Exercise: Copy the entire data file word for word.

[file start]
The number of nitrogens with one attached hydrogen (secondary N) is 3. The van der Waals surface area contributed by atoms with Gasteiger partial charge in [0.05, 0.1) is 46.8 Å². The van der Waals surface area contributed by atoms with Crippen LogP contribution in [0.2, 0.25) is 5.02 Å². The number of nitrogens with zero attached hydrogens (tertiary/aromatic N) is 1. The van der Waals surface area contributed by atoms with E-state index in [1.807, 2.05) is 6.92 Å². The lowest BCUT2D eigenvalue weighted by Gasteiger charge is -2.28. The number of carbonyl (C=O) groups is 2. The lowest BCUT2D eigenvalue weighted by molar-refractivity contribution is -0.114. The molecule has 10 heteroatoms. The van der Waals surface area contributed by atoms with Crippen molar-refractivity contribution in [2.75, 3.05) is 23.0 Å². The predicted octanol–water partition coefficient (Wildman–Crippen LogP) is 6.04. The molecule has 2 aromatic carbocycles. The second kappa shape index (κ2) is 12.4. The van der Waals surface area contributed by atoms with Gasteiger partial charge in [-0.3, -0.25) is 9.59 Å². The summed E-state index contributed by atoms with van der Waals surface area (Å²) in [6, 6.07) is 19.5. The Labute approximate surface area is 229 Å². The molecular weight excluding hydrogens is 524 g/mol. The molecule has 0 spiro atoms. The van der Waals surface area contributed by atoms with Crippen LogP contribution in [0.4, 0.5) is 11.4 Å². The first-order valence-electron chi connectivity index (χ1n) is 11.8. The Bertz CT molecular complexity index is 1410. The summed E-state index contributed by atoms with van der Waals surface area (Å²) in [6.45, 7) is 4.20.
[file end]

The number of nitrogens with one attached hydrogen (secondary N) is 3. The van der Waals surface area contributed by atoms with Gasteiger partial charge in [0.05, 0.1) is 46.8 Å². The van der Waals surface area contributed by atoms with Crippen LogP contribution in [0.2, 0.25) is 5.02 Å². The number of nitrogens with zero attached hydrogens (tertiary/aromatic N) is 1. The van der Waals surface area contributed by atoms with E-state index in [1.807, 2.05) is 6.92 Å². The lowest BCUT2D eigenvalue weighted by Gasteiger charge is -2.28. The number of carbonyl (C=O) groups is 2. The lowest BCUT2D eigenvalue weighted by molar-refractivity contribution is -0.114. The molecule has 10 heteroatoms. The van der Waals surface area contributed by atoms with Crippen molar-refractivity contribution in [2.75, 3.05) is 23.0 Å². The predicted octanol–water partition coefficient (Wildman–Crippen LogP) is 6.04. The molecule has 2 aromatic carbocycles. The second kappa shape index (κ2) is 12.4. The van der Waals surface area contributed by atoms with Gasteiger partial charge in [-0.3, -0.25) is 9.59 Å². The summed E-state index contributed by atoms with van der Waals surface area (Å²) in [6, 6.07) is 19.5. The Labute approximate surface area is 229 Å². The molecular weight excluding hydrogens is 524 g/mol. The molecule has 0 spiro atoms. The van der Waals surface area contributed by atoms with Crippen LogP contribution in [0.4, 0.5) is 11.4 Å². The first-order valence-electron chi connectivity index (χ1n) is 11.8. The Bertz CT molecular complexity index is 1410. The summed E-state index contributed by atoms with van der Waals surface area (Å²) in [6.45, 7) is 4.20.